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  1. Standing to Hold Responsible.James Edwards - 2019 - Journal of Moral Philosophy 16 (4):437-462.
    We often hold others responsible, and are held responsible ourselves. Many philosophers claim that to evaluate such holdings, we must consider the standing of the holder. Many also claim that both hypocrites and meddlers lack standing. Little has been said, however, about what exactly standing is—about what it is that hypocrites and meddlers are supposed to lack. Though talk of standing is now widespread, ‘we do not,’ in Joseph Raz’s words, ‘have an unproblematic grasp of the phenomena referred to’ by (...)
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  2. Harm principles.James Edwards - 2014 - Legal Theory 20 (4):253-285.
    Much time has been spent arguing about the soundness of But in the philosophical literature there is no single such principle; there are many harm principles. And many objections pressed against are objections to only some of these principles. The first half of this paper draws a number of distinctions between harm principles. It then argues that each harm principle is compatible with many other principles that impose limits on the law, including but not limited to other harm principles. The (...)
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  3. Ethics without Philosophy: Wittgenstein and the Moral Life.James C. Edwards - 1982 - Philosophy 62 (240):247-249.
     
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  4.  10
    The Authority of Language: Heidegger, Wittgenstein, and the Threat of Philosophical Nihilism.James C. Edwards - 1990 - University of Southern Florida.
  5.  62
    Epistemic Warrants and Higher-Order Theories of Conscious Perception.James Edwards & Dimitris Platchias - 2016 - Pacific Philosophical Quarterly:343-364.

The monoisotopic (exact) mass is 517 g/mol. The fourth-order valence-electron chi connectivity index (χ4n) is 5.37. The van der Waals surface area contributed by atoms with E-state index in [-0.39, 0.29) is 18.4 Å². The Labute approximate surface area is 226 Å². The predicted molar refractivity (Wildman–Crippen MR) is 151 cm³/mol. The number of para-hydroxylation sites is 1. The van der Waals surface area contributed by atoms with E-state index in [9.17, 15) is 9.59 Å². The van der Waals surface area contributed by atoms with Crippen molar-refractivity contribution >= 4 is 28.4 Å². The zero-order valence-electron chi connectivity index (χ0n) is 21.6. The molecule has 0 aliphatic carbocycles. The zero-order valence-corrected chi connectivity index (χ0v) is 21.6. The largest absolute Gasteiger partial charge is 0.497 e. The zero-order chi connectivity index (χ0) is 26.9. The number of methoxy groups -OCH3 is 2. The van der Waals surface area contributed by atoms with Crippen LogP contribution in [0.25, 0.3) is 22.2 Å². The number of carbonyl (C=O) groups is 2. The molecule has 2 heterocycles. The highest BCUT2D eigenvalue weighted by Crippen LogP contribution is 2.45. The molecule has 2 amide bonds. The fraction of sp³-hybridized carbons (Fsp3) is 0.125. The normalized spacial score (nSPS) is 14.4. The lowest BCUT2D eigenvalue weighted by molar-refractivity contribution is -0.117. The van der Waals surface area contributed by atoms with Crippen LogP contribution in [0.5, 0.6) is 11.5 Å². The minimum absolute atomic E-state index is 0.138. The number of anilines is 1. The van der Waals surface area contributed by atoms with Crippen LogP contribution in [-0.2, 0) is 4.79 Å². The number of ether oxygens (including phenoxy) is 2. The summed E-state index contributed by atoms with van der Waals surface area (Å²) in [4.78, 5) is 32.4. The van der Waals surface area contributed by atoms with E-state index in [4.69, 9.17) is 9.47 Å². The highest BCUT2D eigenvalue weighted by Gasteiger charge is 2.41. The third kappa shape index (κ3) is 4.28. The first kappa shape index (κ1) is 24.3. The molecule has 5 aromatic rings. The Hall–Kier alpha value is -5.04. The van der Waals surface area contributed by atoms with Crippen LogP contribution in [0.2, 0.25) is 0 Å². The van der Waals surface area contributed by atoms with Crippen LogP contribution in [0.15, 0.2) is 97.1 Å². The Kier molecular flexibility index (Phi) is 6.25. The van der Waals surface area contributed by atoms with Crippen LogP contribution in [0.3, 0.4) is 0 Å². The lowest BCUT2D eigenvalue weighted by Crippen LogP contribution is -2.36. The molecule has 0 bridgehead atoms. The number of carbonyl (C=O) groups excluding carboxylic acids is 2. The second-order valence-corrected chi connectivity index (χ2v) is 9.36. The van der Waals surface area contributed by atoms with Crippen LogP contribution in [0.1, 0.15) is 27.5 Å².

We present a new account of perceptual consciousness, one which gives due weight to the epistemic commitment of normal perception in familiar circumstances. The account is given in terms of a higher-order attitude for which the subject has an immediate perceptual epistemic warrant in the form of an appropriate first-order perception. We develop our account in contrast to Rosenthal's higher-order account, rejecting his view of consciousness in virtue of so-called ‘targetless’ higher-order states. We explain the key notion of an immediate (...)
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  6.  20
    Essays After Wittgenstein.James C. Edwards - 1978 - Philosophical Review 87 (1):96.
  7. Economics, Politics, and the Coming Collapse of the Elderly Welfare State.James Rolph Edwards - 200 - Journal of Libertarian Studies 17 (1):1-16.
  8.  70
    Justice Denied: The Criminal Law and the Ouster of the Courts.James Edwards - 2010 - Oxford Journal of Legal Studies 30 (4):725-748.
    The character of contemporary criminal law is changing. This article examines one aspect of that change: a type of criminal offence which, it is argued, effectively ousts the criminal courts. These ‘ouster offences’ are first distinguished from more conventional offences by virtue of their distinctive structure. The article then argues that to create an ouster offence is to oust the criminal courts by depriving them of the ability to adjudicate on whatever wrongdoing the offence-creator takes to justify prosecuting potential defendants. (...)
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  9.  29
    The Plain Sense of Things: The Fate of Religion in an Age of Normal Nihilism.James C. Edwards - 1997 - Pennsylvania State University Press.
    What could it mean to be religious in a world where religion no longer retains its former authority? Posing this question for his fellow Western intellectuals who inhabit just such a world, James C. Edwards investigates the loss of religion's traditional power in a culture characterized by what he calls "normal nihilism"—a situation in which one's commitment to a particular set of values is all one really has, and in which traditional religion is only a means of interpretation used to (...)
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  10.  31
    Some Claims About Law’s Claims.Luís Duarte D’Almeida & James Edwards - 2014 - Law and Philosophy 33 (6):725-746.